African-American History Month - "if number one should start to fall"
Both Johnny Cash and Fats Domino would have celebrated birthdays today, this 26th day of February, African-American History Month. I’m a fan, but I can’t give you anything unique or insightful on those two giants - everyone else is talking about them anyway. No, we’re going to talk about two unreleased records.
When I interviewed retired teacher and American Negro League - Memphis Red Sox - ballplayer Lonnie Harris, I had to ask him about playing and traveling in the South in the 1950’s. “It was hell” (read that slowly with a hint of Brooklyn accent-complete interview here- https://www.willittlepitcher.com/single-post/2016/08/28/Meet-Memphis---Lonnie-Harris). So it was for the performers working the Theatre Owners Booking Association (TOBA) the mostly white-owned theater owners' group that Ma Rainey allegedly referred to as “Tough on Black Asses.” TOBA was started with vaudeville in mind - dancers, actors, musicians, comedians, and singers - coming together in a variety show of sorts. The association included theaters from the East coast to Kansas City and all points south. Of two iterations of TOBA, the first was organized by the Barrassos of Memphis and the second (1921) by Milton Starr of Nashville, The theaters they and others (including a few African-Americans later) owned gave future legends and budding stars a place to work, but they had to put up with a grueling schedule, low pay and perks - only the stars were provided meals and refreshments - and of course institutional racism from venues, restaurants, hotels, and performers’ unions. Vaudeville gave some of the best performers their start. Some lesser known or recognized names include Lena Wilson, who sang duets with her classically trained pianist brother Danny, singer/dancer Edith Goodall, and composer/performer Perry Bradford. Goodall joined the Wilsons to form a trio and married Lena’s brother Danny.
They were all recognized for their talent and found new roles in Harlem and New York City’s recording studios. Bradford composed and arranged the earliest recorded blues - Mamie Smith’s “Crazy Blues” in 1920. Edith Wilson danced and sang her way through vaudeville and New York, recording until 1930. She had two uncredited roles in Hollywood (“black woman”) and became one of the traveling actresses portraying Aunt Jemima, selling that pancake mix. Lena Wilson performed in the late teens (and in her late teens) on the TOBA circuit and settled in New York. She sang in clubs and recorded sparsely through the 1920’s. She also played piano and led a combo, proving a versatile blues performer with various arrangements, solo and with a group. In 1923 she recorded a version of “'Tain't nobody's biz-ness if I do” by Porter Grainger and Everett Robbins, first recorded in 1922, and later recorded by errrbody. She wrote a blues, “I Need You to Drive My Blues Away” with Fletcher Henderson which Duke Ellington cited as paving the way, a “tenderly composed” “pure folk blues.” She sang about this fine city in an oft-recorded name song “Memphis, Tennessee” by Perry Bradford, accompanied by the Nubian Five, aka The Original Memphis Five - no relation to Chuck Berry’s brilliant 1950’s original - and worked fairly often with cornet-trumpet pioneer and bandleader Johnny Dunn in his heyday (more here- https://www.willittlepitcher.com/single-post/2018/02/13/African-American-History-Month---muted-history). Among those collaborations are two known unreleased tracks, though various takes have survived. Lena Wilson did not enjoy a long life. She died in New York of pneumonia around 1939. She was 40 or 41 years old.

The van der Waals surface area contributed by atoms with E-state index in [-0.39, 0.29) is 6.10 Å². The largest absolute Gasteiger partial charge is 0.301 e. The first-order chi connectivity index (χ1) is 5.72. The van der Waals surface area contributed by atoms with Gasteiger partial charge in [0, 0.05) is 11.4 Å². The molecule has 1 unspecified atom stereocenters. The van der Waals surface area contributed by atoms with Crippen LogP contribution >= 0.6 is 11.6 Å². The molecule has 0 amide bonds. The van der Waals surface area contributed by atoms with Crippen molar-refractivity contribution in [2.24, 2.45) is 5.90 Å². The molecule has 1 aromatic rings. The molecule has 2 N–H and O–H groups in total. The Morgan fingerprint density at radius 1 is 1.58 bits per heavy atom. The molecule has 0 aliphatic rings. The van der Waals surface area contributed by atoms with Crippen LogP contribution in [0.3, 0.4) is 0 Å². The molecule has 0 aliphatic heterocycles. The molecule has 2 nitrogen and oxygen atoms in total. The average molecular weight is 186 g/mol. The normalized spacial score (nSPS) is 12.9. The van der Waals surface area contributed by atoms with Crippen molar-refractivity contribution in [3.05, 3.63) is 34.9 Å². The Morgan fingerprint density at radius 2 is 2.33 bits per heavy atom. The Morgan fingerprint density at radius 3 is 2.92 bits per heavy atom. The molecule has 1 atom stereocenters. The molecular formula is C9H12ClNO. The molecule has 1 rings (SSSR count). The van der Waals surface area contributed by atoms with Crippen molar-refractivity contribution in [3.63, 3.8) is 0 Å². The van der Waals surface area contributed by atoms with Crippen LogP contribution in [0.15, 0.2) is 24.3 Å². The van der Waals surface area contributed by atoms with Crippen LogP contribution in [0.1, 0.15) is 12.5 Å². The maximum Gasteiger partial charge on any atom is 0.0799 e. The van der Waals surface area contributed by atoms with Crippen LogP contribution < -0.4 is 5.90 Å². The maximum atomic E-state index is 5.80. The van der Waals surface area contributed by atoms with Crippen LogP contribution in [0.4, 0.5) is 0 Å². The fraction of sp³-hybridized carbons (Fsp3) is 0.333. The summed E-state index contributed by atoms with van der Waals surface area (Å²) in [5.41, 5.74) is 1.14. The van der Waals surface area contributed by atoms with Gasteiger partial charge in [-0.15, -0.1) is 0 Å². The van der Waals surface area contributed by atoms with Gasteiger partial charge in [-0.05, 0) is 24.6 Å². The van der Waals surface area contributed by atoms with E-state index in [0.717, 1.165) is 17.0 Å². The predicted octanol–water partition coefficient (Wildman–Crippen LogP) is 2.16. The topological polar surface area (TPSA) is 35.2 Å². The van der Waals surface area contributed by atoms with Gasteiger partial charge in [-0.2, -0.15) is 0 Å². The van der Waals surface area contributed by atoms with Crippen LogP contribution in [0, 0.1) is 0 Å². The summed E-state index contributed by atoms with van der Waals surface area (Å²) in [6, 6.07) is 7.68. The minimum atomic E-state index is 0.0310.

“Humming Man” and this one, which really should be a blues classic, were recorded in New York City on this day in 1923, but left in Columbia’s vaults. This is supposed to be one of the three takes.